The health policy role of a county commissioner is much more complicated than most people realize. As a member of a board of commissioners, you have to make decisions based on the needs of your community, rather than on increasing the organization’s bottom line, as for-profit companies do.
What are a county’s health care responsibilities?
First, every county has the growing expense of inmate health care, mandated by law. Second, although counties in Georgia are not legally required to fund indigent care in hospitals and elsewhere, many do, either because of political pressures or just because it is the humane thing to do. There is no other way to provide needed care to low-income taxpayers who fall between the cracks, making very little money, but too much for Medicaid.
Here are some specifics:
A June 2013 count showed 36,584 inmates in county jails in our state. (The figures fluctuate considerably every day.) A number of them receive inpatient medical services that could be reimbursed by Medicaid, especially if the state’s Medicaid program is expanded under the Affordable Care Act.
Inmates who leave state or local facilities (more than a 24-hour stay) for treatment in local hospitals can currently get their bills paid by Medicaid if they meet the very low income requirements. Louisiana, California, Mississippi, Nebraska, North Carolina, Oklahoma, Washington, Pennsylvania, Arkansas, Colorado, Delaware, Michigan and Georgia (to a small extent) are all using existing Medicaid (not the ACA expansion) this way for state prisoners.
Medicaid is primarily used for childbirth services, cancer treatment, and care for liver and heart disease.
North Carolina saves $10 million annually in the state budget alone. Georgia uses existing Medicaid to save $1 million yearly for state prisoners, according to the state Department of Corrections.
With expanded Medicaid, anyone with an income below 133 percent of the federal poverty line would become eligible under the ACA, and many more inmates (state and local) would be eligible in Georgia. Georgia would save even more if the program were emphasized and made a state and local priority, as it is in North Carolina.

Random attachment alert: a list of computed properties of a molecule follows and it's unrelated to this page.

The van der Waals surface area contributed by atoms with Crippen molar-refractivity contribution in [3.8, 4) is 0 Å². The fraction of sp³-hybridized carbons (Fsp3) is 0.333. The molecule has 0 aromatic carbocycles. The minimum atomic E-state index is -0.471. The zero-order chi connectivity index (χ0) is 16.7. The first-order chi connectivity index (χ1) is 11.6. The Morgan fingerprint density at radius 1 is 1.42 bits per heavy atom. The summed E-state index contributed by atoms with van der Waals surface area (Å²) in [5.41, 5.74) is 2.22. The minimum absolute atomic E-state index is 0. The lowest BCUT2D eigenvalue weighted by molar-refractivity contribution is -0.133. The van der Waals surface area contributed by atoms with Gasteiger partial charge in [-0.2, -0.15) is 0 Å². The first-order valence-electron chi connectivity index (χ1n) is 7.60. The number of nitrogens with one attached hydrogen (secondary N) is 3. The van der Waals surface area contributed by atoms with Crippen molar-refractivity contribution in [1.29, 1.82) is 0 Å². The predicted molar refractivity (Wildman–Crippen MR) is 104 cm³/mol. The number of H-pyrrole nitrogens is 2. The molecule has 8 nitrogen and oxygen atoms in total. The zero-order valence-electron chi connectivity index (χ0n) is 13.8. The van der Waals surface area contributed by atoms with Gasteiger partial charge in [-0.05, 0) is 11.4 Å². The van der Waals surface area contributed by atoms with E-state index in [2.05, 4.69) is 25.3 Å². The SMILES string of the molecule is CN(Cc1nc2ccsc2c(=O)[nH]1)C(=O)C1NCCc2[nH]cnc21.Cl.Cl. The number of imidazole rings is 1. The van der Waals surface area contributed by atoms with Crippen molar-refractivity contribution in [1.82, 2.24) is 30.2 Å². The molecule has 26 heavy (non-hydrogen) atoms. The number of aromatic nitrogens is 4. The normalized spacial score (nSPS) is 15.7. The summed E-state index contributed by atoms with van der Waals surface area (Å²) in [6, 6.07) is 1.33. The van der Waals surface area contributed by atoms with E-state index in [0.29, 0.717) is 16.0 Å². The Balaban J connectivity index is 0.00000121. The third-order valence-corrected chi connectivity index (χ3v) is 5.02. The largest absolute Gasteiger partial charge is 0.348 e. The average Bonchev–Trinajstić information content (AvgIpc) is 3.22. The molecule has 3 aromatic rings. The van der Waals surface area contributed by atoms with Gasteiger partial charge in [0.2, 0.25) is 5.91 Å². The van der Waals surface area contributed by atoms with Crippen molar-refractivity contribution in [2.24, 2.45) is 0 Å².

The ACA is lowering hospitals’ governmental DSH (Disproportionate Share Hospital) reimbursements for low-income patients by $22 billion over 10 years. However, hospitals were told that these decreases were to be offset by having Medicaid cover patients who were then being served but not paid for (by private insurance, Medicaid or Medicare). When the U.S. Supreme Court ruled that states could opt out of expansion, that offset was no longer assured, but it continues to be a good idea.
For example, Grady Memorial Hospital says it would have at least 30,000 more medical indigents covered by the expansion. These patients are now paid for through local tax money via annual budget transfers from Fulton and DeKalb counties totaling $61 million. And it’s not just big-city facilities that are affected.
On a typical day, my small county has a handful of inpatients in our hospital, Jasper Memorial in Monticello. Our county currently gives the local hospital about $300,000 a year and has given them double that in many past years. Hospitals like these will need even more money from local property taxes if Medicaid is not expanded.
Under the ACA, the feds pick up 100 percent of Medicaid expansion costs for 3 years, with that federal contribution gradually falling to 90 percent after a number of years. The bottom line is crystal clear. The financial positives of expanding Medicaid in Georgia far exceed the negatives.
Will Gov. Nathan Deal make the decision based on the facts, or will he continue to let right-wing ideology and fear of being “primaried” get in the way? Time will tell.
Jack Bernard was the first director of Health Planning for the state of Georgia. He also served as a senior level executive with numerous national health care firms, including Humana, NME (now Tenet), Premier, and MedAssets.
Bernard served on the Jasper County Board of Commissioners from 2005 to 2012. He has been on numerous committees and boards, including the Jasper County Board of Health, and chaired the state Tax and Property Tax Committees of the Association of County Commissioners of Georgia.
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